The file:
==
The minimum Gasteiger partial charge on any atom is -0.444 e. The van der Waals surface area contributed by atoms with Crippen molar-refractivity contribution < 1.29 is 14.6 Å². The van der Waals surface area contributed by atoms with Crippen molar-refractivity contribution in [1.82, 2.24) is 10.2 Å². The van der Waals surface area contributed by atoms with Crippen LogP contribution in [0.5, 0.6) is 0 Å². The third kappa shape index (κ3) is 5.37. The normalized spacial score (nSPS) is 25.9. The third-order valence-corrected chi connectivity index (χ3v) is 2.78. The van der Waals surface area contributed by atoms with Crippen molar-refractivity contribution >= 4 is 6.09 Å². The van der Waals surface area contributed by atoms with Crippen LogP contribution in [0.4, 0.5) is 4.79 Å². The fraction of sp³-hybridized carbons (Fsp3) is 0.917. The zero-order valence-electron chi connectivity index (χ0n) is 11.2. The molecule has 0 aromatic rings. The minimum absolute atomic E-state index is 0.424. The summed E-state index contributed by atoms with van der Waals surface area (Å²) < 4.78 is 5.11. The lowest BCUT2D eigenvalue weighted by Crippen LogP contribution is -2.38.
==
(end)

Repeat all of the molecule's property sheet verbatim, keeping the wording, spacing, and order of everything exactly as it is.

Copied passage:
The minimum Gasteiger partial charge on any atom is -0.444 e. The van der Waals surface area contributed by atoms with Crippen molar-refractivity contribution < 1.29 is 14.6 Å². The van der Waals surface area contributed by atoms with Crippen molar-refractivity contribution in [1.82, 2.24) is 10.2 Å². The van der Waals surface area contributed by atoms with Crippen LogP contribution in [0.5, 0.6) is 0 Å². The third kappa shape index (κ3) is 5.37. The normalized spacial score (nSPS) is 25.9. The third-order valence-corrected chi connectivity index (χ3v) is 2.78. The van der Waals surface area contributed by atoms with Crippen molar-refractivity contribution >= 4 is 6.09 Å². The van der Waals surface area contributed by atoms with Crippen LogP contribution in [0.4, 0.5) is 4.79 Å². The fraction of sp³-hybridized carbons (Fsp3) is 0.917. The zero-order valence-electron chi connectivity index (χ0n) is 11.2. The molecule has 0 aromatic rings. The minimum absolute atomic E-state index is 0.424. The summed E-state index contributed by atoms with van der Waals surface area (Å²) < 4.78 is 5.11. The lowest BCUT2D eigenvalue weighted by Crippen LogP contribution is -2.38.